WASHINGTON, D.C. -- Republicans give Congress lackluster approval ratings -- as do the rest of Americans -- despite their party's increased share of power. At 23%, Republicans' approval is essentially the same as independents' (23%) and Democrats' (25%) approval -- making the three groups more closely aligned in their views of Congress than at any time in the past several years, and resulting in a 23% approval rating overall.
While all party groups give Congress similar approval ratings, independents now give Congress their highest ratings since the summer of 2009. Approval among Democrats and Republicans is essentially unchanged from last month.
Republicans may be reticent to approve of the new Congress partly because Democrats still control the Senate. Republicans' current approval of Congress is well below the level seen in previous Februarys for a party newly in control of the House of Representatives. Compared with today's 23% approval rating among Republicans, 58% of Republicans approved of Congress in February 1995 -- a month after their party gained control of the House and Senate for the first time in decades -- and 44% of Democrats approved in February 2007, shortly after the Democrats recaptured control of both houses.
Americans' approval of Congress remains low overall at 23%, but is up 10 percentage points from December, as the 111th Congress worked to complete its session. The 112th Congress has yet to pass any major legislation, with efforts to repeal the healthcare reform law, pass a budget-cutting initiative to retrieve money paid to the United Nations, and extend provisions of the Patriot Act all failing to advance.
Americans appear to be in a wait-and-see mode in terms of rating the new divided Congress. Republicans' approval has not increased to the extent one would expect for a party now enjoying more power and influence. Democrats are less approving than they were for the bulk of the time their party controlled both houses, though slightly more approving than they were during the lame-duck session in December. Independents are currently alone in their slightly improved views of Congress since January, perhaps hoping divided control will result in more moderate or bipartisan legislation.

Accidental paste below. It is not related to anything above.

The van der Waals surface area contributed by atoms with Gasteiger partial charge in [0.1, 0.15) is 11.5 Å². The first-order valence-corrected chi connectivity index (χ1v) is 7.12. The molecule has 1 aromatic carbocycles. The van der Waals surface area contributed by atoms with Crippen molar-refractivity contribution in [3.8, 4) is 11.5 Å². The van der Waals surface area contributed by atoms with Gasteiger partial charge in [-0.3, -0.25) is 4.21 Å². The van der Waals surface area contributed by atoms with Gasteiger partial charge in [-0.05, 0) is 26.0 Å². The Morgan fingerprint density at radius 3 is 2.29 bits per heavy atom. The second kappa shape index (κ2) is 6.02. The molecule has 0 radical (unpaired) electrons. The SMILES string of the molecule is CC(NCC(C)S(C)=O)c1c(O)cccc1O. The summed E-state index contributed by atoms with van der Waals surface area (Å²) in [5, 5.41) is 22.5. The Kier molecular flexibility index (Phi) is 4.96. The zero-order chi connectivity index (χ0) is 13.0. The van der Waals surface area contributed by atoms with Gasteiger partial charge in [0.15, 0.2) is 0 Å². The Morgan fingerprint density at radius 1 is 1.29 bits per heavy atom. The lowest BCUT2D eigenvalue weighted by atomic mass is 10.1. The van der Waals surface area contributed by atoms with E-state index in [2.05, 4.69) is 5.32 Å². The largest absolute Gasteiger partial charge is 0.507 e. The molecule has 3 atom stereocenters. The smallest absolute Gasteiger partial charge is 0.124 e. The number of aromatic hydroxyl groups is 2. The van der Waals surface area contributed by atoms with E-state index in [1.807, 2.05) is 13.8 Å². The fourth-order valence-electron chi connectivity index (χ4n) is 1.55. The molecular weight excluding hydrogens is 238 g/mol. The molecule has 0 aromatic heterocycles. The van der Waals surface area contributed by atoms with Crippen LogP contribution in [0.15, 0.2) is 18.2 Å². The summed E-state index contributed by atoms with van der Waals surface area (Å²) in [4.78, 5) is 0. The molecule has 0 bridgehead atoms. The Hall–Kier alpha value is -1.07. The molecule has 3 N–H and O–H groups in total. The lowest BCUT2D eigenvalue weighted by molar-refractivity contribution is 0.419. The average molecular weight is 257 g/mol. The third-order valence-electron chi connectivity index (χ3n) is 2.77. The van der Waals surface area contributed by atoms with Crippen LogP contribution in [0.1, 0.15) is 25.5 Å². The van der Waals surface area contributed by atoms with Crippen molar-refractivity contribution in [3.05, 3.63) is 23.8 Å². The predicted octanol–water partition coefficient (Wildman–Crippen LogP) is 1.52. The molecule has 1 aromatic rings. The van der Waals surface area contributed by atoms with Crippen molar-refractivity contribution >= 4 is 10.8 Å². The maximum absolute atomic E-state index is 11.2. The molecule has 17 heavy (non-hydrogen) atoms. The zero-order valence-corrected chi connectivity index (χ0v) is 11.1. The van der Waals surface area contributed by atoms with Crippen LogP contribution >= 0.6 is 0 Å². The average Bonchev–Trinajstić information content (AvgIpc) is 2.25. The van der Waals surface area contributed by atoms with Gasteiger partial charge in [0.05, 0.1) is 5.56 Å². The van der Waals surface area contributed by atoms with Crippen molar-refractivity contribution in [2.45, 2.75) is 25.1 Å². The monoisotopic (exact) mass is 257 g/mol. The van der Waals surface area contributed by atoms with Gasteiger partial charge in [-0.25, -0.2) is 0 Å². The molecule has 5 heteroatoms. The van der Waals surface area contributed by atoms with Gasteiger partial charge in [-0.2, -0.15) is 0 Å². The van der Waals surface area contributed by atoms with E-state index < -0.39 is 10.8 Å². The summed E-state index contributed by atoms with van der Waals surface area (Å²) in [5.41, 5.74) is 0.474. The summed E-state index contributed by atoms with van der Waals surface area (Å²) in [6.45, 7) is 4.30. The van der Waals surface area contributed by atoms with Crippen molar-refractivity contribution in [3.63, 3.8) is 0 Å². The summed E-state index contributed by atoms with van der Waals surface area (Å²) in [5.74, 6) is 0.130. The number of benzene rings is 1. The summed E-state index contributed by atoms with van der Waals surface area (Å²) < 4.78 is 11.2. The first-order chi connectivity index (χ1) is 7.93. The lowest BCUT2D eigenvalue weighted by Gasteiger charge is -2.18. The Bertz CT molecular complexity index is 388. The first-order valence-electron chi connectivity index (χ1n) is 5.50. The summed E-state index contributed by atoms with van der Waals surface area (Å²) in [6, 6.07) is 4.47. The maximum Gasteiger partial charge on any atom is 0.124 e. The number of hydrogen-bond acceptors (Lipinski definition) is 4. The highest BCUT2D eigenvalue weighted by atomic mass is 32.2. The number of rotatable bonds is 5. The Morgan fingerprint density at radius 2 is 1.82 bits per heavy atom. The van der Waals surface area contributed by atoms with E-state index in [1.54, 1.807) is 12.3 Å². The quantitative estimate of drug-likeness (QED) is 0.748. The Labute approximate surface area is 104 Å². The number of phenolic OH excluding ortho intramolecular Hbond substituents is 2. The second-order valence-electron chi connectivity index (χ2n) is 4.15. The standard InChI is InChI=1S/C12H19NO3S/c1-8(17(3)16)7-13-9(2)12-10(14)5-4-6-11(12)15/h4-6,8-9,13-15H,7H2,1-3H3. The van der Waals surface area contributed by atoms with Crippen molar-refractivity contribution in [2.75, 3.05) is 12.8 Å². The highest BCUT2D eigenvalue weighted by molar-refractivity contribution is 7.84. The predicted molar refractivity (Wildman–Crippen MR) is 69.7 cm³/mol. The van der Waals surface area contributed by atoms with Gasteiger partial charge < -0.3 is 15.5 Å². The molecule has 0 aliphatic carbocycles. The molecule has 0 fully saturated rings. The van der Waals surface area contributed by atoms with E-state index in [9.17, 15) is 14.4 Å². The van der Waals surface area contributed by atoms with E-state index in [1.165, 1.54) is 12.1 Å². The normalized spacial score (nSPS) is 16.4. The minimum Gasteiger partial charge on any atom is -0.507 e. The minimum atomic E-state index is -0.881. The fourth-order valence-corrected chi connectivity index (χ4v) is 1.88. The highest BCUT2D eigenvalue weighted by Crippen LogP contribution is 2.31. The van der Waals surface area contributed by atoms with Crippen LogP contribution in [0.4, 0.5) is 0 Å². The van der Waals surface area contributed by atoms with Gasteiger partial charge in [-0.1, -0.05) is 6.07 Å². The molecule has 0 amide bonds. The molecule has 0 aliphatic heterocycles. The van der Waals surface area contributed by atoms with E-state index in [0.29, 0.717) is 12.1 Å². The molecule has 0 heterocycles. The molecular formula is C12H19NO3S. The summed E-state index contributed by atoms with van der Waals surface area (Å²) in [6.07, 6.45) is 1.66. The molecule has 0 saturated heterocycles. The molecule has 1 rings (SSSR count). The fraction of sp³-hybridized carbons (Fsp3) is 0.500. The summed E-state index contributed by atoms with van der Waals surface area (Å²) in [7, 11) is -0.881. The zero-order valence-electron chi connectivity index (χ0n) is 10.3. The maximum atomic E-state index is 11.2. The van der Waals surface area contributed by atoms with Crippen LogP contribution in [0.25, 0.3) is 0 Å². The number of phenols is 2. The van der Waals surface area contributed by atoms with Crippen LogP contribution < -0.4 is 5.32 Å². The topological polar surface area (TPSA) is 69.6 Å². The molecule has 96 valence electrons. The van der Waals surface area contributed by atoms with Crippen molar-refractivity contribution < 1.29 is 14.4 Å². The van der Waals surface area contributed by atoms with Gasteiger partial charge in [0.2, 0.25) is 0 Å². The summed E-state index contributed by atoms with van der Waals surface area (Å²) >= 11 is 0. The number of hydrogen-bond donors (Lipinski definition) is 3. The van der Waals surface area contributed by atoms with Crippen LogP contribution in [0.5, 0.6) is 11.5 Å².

Other than this month and last month, the previous two times the three party groups rated Congress similarly -- within 11 points -- were times of legislative flurry: prior to the passage of comprehensive healthcare reform in March 2010 and during the lame-duck session in December.
Taking into account Americans' concerns about the federal budget deficit and the economy and jobs, Congress' best bet to gain the approval of the American public likely lies in its ability to successfully cut federal spending and spur economic growth.
Results for this Gallup poll are based on telephone interviews conducted Feb. 2-5, 2011, with a random sample of 1,015 adults, aged 18 and older, living in the continental U.S., selected using random-digit-dial sampling.
For results based on the total sample of national adults, one can say with 95% confidence that the maximum margin of sampling error is ±4 percentage points.
Interviews are conducted with respondents on landline telephones (for respondents with a landline telephone) and cellular phones (for respondents who are cell phone-only). Each sample includes a minimum quota of 150 cell phone-only respondents and 850 landline respondents, with additional minimum quotas among landline respondents for gender within region. Landline respondents are chosen at random within each household on the basis of which member had the most recent birthday.
Samples are weighted by gender, age, race, education, region, and phone lines. Demographic weighting targets are based on the March 2010 Current Population Survey figures for the aged 18 and older non-institutionalized population living in continental U.S. telephone households. All reported margins of sampling error include the computed design effects for weighting and sample design.
In addition to sampling error, question wording and practical difficulties in conducting surveys can introduce error or bias into the findings of public opinion polls.
For more details on Gallup's polling methodology, visit www.gallup.com.